Posted by: Jan | May 22, 2019

DCA Continuing Delta Tunnel Project Design

Tunnel Design Work Forges Ahead!

Even though the Governor has cancelled the Delta Tunnel project and DWR has been sent back to the drawing board, Metropolitan Water District and other water contractors are pushing to get a one tunnel project started ASAP. And they are having some success.

California Water Research has sounded the alarm that the Joint Powers Authority continuing Delta tunnel project engineering design.

Who are the Joint Powers Authority?

Well, in 2018, DWR delegated the design and construction of the WaterFix project to the Delta Conveyance Design and Construction Authority (DCA), a Joint Powers Authority (JPA for short) created by the State Water Contractors (i.e., the exporters like Metropolitan Water, Westlands, etc.) Do you remember when we went to the first meeting of the DCA and were abhorred that the newly elected President of the Board, Tony Estremera, from the Santa Clara Valley Water District, was joking with Karla Nemeth, head of the DWR, that he was looking forward to a nice, long construction period?
NiceLongConstruction
Tony Estremera and Karla Nemeth

What? No one in the Delta is looking forward to this destructive construction at all, let along a nice long one!

Why didn’t their work get stopped when the Governor cancelled the tunnels?

On May 2, 2019, DWR sent a letter to the DCA stating that all approvals for the WaterFix project had been rescinded. But the letter also stated:

As the Department embarks on a new environmental review process and pursues new environmental permits, it will do this in tandem with design and engineering work needed. … This approach provides the greatest opportunity to deliver a project ready for construction with minimal delay.

In other words, they are planning that a one tunnel project “leverages” the prior design.

Is that a bad idea? There has been a lot of money spent on the current design.

Yes it’s a bad idea! The current project had two huge areas of concern, which is why that project was rejected by the Delta Stewardship Council Staff.

Michael Brodsky, our legal council, successfully argued that the WaterFix (two Delta Tunnel plan) was inconsistent with the Delta Plan (the legal document that any project affecting the Delta has to be consistent with and acceptable.) The DSC Staff agreed! It was then that the DSC recommended DWR rescind the project. And they did. That was a huge win for the anti-tunnel coalition.

Remind me why the two tunnel plan was rejected?

One: The destructive construction project would ruin the Delta because it goes through the center of the estuary waterways.

  • It would cause blight on the historic legacy communities in the North Delta because of construction impacts. This directly conflicts with the Delta Reform Act requirement to protect legacy communities and the rural nature of the Delta.
  • It would destroy boating and recreation throughout the Delta. Marinas and related businesses would close. This also directly conflicts with the Delta Reform Act requirement to protect boating and recreation.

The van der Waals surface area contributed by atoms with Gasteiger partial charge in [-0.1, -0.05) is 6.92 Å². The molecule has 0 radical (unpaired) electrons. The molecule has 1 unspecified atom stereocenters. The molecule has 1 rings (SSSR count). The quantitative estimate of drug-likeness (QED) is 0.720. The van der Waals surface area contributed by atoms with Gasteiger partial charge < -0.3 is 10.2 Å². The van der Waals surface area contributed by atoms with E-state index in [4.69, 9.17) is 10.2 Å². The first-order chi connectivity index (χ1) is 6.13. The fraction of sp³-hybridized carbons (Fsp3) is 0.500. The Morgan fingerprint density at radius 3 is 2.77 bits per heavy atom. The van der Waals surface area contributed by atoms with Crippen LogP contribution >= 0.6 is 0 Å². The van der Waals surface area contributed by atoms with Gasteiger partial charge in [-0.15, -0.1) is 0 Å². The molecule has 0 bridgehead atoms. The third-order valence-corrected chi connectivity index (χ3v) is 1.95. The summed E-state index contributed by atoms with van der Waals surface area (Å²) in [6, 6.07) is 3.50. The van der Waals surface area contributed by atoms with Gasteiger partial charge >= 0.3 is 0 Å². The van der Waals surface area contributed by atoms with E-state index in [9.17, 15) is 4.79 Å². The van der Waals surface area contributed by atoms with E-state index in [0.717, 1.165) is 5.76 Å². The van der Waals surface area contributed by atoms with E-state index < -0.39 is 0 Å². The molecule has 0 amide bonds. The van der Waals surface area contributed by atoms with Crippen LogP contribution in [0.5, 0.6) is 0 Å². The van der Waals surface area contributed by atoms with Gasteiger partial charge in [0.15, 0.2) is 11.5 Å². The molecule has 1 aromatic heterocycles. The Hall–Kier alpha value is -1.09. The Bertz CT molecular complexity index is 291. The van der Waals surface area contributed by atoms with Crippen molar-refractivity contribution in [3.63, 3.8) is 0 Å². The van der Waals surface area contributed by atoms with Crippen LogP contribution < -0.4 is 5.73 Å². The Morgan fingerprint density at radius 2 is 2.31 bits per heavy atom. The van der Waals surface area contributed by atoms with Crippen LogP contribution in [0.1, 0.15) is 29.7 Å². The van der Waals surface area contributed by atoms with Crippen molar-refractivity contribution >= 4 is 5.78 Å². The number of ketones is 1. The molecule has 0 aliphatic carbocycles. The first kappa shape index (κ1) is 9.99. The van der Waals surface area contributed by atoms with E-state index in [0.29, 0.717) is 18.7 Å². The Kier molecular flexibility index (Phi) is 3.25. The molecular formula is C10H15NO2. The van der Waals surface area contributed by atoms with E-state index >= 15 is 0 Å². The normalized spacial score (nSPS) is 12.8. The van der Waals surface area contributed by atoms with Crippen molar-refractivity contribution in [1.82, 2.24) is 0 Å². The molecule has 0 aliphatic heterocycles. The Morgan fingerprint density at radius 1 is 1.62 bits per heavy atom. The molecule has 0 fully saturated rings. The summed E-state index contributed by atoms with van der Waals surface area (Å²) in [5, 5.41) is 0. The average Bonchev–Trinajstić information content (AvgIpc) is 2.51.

• The influx of columns of heavy construction trucks would cause gridlock on the majority of the Delta roads and highways and ruin a majority of the small two-lane levee roads.

Therefore, it seems obvious that any new plan must pick an alternate route, like going East around the Delta instead of through the center of the Delta.

Two: The water contractors have been exporting too much water for decades, which has decimated the fisheries. Even if they only take the same amount of water combining the export amounts via the new tunnel and current pumps combined, that is still too much.

Therefore, while a new tunnel may provide more operational flexibility and export reliability, any new plan must reduce overall exporting amounts.

So what happens next?

  1. Delta activist groups are pushing back and working to rescind the JPA’s design engineering contract and stop any work.
  2. The Governor called for stakeholders to be involved in the planning this time. That must happen.

Here is a good report about the situation: Joint Powers Authority continuing Delta tunnel project engineering design.

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Posted by: Jan | May 15, 2019

Delta Activists Meet & Greet


Clockwise from top left: (1) Delta Farmers Market gathering place; (2) Karen Mann, Gene Beley, and others chat around the appetizer table prior to the meeting; (3) Attendees Melinda Terry and her brother in front and Laura Scheidegger enjoying the discussion; (4) Gene Beley, the Delta’s intrepid videographer of all meetings; (5) Barbara Barrigan-Parilla from Restore the Delta

A public meeting was held last night, “A Gathering of Activists.” The meeting was hosted by Bill Wells, California Delta Chambers and Visitors Bureau. It was a public meet and greet to get people throughout the Delta who have been working to stop the Delta Tunnels project together.

Thanks so much to Ken and Laura Scheidegger for hosting the event at their Delta Farmers’ Market on the intersection of Highways 160 and 12, in the middle of the Delta. Laura and her team were wonderful, the wine and appetizers great. I didn’t know about the place but what a nice place to stop by during the day or for a glass of wine after work when commuting around the Delta.

The first speaker was Ken Scheidegger who spoke about their dream to build a Delta Discovery site to better educate people traveling through the Delta on the wonders the Delta can provide. Ken spoke about the need to raise money to finish the Center in order to teach visitors about the Delta so that they care about the Delta and help protect it. Good luck on their worthwhile efforts!

Speakers included Barbara Barrigan-Parilla who talked about the Delta Conveyance Design and Construction Authority trying to modify the Joint Exercise of Powers Agreement so the current design contracts would cover the project redesign. This would likely result in only small project changes from WaterFix. She noted that the DCDCA meeting is on Thursday but had to leave the meeting early to meet with supervisor Don Nottoli.